I have to start with a confession. Up until very recently, I haven’t thought much about where my food came from. Over the last six years my fiancé and I have taken turns being students, with him finishing up a PhD and me completing a post-graduate diploma. My only thought about the food we ate was if it was relatively nutritious and if it fit into our very tight budget.

Now that we’re both working and can put a little more thought and income into our meals, I’ve been trying to put more effort into eating better quality and better sourced foods. But man, it’s hard sometimes. I found myself getting stuck in a routine where I visited the same big-name grocery store every weekend and never ventured out of its aisles. So I decided to force myself to only eat and shop local for a week to get out of my comfort zone and explore the amazing food and produce right on my doorstep.


The Rules

Before starting out I had to set some ground rules. Firstly, I was not setting myself this challenge so I could be wasteful, so items that were already in my fridge or my pantry were fair game. But any new foods I bought or consumed this week would be from small, local businesses, and any produce would be locally grown – which means grown within my home province of British Columbia.

Also, coffee was still going to happen. I’m committed to going local but I need to survive the week.


Farmers’ market day!

Okay so here comes another confession. I’ve been to many farmers’ markets, but never to do actual grocery shopping. I thought of farmers’ markets as places you go to on lovely sunny weekend mornings, wandering aimlessly around while checking out crafts and maybe buying the odd baked good to snack on for lunch. I usually never bought more than a fancy cup of coffee and a trinket or two.

But this time, I was prepared. I came with a list and hit up the fruit and vegetable stall, not really knowing what to expect or how much of my list I’d be able to check off. Would I be able to find what I needed? Did all this stuff grow locally? Would I have to change up my whole grocery plan?

I was shocked and thrilled and how much local produce I found. I found almost everything on my list within the first 15 minutes, and not only was it all grown in B.C., it was mainly grown just down the highway from me in Abbotsford. How did I not know so much could be so local?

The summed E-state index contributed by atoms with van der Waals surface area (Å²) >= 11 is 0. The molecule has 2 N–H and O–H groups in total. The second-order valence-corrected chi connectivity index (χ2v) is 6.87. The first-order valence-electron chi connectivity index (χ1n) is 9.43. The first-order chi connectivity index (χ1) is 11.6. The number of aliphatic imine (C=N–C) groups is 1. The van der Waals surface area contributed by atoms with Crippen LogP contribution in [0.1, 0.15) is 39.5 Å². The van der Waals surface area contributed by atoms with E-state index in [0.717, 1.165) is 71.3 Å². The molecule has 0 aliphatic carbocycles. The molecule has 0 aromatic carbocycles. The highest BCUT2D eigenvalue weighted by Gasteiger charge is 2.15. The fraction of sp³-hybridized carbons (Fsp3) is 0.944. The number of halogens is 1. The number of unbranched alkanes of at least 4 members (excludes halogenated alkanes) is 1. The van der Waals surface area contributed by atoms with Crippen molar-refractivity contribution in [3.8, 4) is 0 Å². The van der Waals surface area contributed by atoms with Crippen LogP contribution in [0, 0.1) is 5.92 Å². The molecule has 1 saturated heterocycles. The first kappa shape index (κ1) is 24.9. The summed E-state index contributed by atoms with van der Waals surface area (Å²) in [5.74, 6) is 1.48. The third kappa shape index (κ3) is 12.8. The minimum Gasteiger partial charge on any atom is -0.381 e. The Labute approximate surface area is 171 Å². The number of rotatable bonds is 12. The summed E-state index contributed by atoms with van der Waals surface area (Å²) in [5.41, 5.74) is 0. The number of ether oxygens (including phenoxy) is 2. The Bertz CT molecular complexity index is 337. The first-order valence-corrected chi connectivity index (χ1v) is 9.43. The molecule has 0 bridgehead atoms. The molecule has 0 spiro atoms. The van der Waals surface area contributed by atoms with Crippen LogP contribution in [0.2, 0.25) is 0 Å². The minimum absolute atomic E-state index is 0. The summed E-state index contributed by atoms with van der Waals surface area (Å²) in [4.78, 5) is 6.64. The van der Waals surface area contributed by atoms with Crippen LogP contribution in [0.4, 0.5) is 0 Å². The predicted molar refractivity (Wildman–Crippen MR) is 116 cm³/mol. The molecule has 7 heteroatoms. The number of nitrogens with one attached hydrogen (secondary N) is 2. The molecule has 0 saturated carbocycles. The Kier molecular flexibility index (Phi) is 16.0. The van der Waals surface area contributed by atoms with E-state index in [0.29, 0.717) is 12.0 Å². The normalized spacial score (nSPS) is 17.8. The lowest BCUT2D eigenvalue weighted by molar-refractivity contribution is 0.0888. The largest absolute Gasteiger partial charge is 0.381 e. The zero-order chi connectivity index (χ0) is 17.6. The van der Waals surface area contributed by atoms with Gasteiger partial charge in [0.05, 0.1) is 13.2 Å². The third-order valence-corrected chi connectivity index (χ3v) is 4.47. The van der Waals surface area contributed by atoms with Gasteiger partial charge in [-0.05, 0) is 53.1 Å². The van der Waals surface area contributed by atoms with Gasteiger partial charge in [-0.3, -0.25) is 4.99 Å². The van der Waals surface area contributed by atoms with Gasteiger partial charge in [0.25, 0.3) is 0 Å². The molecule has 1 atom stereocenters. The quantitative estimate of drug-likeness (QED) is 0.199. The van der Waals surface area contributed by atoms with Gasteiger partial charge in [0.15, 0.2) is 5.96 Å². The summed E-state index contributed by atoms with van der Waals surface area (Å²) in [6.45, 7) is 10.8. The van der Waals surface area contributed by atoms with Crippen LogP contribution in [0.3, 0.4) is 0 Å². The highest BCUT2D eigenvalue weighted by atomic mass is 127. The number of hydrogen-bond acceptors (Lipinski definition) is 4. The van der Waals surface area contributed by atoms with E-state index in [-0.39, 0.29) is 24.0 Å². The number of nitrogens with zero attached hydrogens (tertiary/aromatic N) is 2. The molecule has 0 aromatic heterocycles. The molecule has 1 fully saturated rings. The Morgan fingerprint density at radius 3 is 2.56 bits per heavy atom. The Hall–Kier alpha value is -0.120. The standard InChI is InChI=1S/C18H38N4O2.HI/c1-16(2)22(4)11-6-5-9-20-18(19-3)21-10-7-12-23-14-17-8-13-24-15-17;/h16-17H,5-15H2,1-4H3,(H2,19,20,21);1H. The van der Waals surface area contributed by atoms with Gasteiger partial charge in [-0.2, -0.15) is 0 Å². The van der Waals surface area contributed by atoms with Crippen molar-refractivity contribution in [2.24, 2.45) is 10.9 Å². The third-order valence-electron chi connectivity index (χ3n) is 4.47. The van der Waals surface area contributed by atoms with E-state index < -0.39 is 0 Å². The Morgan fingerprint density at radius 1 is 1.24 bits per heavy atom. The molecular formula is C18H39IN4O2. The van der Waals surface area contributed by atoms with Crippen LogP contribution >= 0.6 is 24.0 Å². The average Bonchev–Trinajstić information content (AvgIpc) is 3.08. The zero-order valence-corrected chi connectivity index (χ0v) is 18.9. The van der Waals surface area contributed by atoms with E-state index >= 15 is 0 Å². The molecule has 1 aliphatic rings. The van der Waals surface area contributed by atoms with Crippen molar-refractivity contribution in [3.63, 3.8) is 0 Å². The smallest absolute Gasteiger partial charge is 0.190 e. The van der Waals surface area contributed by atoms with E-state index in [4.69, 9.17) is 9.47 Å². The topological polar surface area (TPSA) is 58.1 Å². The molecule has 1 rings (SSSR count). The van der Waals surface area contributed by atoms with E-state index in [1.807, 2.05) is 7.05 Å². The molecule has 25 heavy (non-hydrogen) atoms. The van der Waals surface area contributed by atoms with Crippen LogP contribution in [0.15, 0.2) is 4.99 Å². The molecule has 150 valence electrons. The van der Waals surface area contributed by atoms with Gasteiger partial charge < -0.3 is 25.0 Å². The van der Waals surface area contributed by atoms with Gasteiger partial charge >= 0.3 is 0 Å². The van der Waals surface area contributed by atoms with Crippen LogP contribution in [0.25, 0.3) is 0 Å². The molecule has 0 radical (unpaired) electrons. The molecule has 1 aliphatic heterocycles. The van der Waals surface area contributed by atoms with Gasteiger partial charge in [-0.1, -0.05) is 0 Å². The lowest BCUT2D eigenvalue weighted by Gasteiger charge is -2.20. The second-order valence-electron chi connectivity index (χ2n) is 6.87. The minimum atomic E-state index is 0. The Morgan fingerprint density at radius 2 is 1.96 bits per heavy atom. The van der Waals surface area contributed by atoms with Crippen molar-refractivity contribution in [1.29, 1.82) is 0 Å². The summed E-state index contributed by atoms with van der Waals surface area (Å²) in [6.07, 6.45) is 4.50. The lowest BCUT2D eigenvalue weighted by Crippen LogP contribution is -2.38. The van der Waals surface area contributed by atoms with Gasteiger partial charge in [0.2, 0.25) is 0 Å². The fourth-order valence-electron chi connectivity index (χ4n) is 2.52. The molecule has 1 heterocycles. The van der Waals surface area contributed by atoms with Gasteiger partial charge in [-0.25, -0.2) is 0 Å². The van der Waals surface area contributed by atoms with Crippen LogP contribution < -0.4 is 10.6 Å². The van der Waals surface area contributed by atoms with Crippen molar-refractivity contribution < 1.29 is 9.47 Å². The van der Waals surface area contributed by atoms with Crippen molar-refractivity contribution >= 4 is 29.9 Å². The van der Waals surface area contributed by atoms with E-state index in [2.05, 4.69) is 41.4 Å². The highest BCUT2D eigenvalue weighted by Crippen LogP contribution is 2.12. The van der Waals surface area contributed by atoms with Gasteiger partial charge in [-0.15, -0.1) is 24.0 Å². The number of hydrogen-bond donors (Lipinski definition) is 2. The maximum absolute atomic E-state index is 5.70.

And the prices were reasonable! It was comparable to what you would find in a big grocery store, but the food looked more…real. The carrots still had dirt on them, the apples weren’t polished and didn’t have little stickers on each one, and the onions were teeny tiny. So, this is what actual food looks like!

My market haul. Not bad for a newbie.



My week of local - Day One

I started my first day with some lovely bread I picked up from the farmers’ market and homemade raspberry jam – a gift from a friend who came over the day before. There’s really nothing like fresh, homemade crusty bread is there? Yum!

Dinner was chock full of the wonderful vegetables we found at the market: a stir fry with kale, red pepper, carrots, and local beef. It was delicious! I couldn’t believe how good everything was and at such a decent price. Over dinner, I told my fiancé: “I think people are onto something with this whole eating local food thing! It’s like you get better quality for the same price or something…”

Day one meal! And mighty delicious it was too.


Day Two

The next day I had some more of the fresh bread and topped it off by frying up one of the local eggs. It was so easy and delicious I ended up having this as breakfast for the next three days!

I picked up a lot of broccoli at the market, so I made a broccoli and carrot soup for dinner and we had juicy fresh blackberries for dessert. It was one of those meals that just makes you feel great afterwards. After only two days I was really enjoying having all these wonderful healthy meals without sacrificing taste at all.


Broccoli and carrot soup with homemade rye bread. Nom nom nom.


Day Three

The following day was a bit of a cheat day. My uncle and his partner dropped into Vancouver for a surprise visit and wanted to go for Thai food, so I obliged. It was delicious, but I didn’t poke my head into the kitchen and I’m pretty sure those ingredients weren’t local. It wasn’t part of my plan but hey, some things you just do for family. The rest of my meals were leftovers or from my stock of local supplies though!


Day Four

We were running low on a few things by this point so I decided to explore some of the local shops around my work that I’ve been curious about, but shamefully never stopped in to. It was a great test of my willpower as I had an appointment right next to my usual big-name grocery store and could have very easily stopped in there and picked up everything we needed. But no, I turned around and went on an adventure.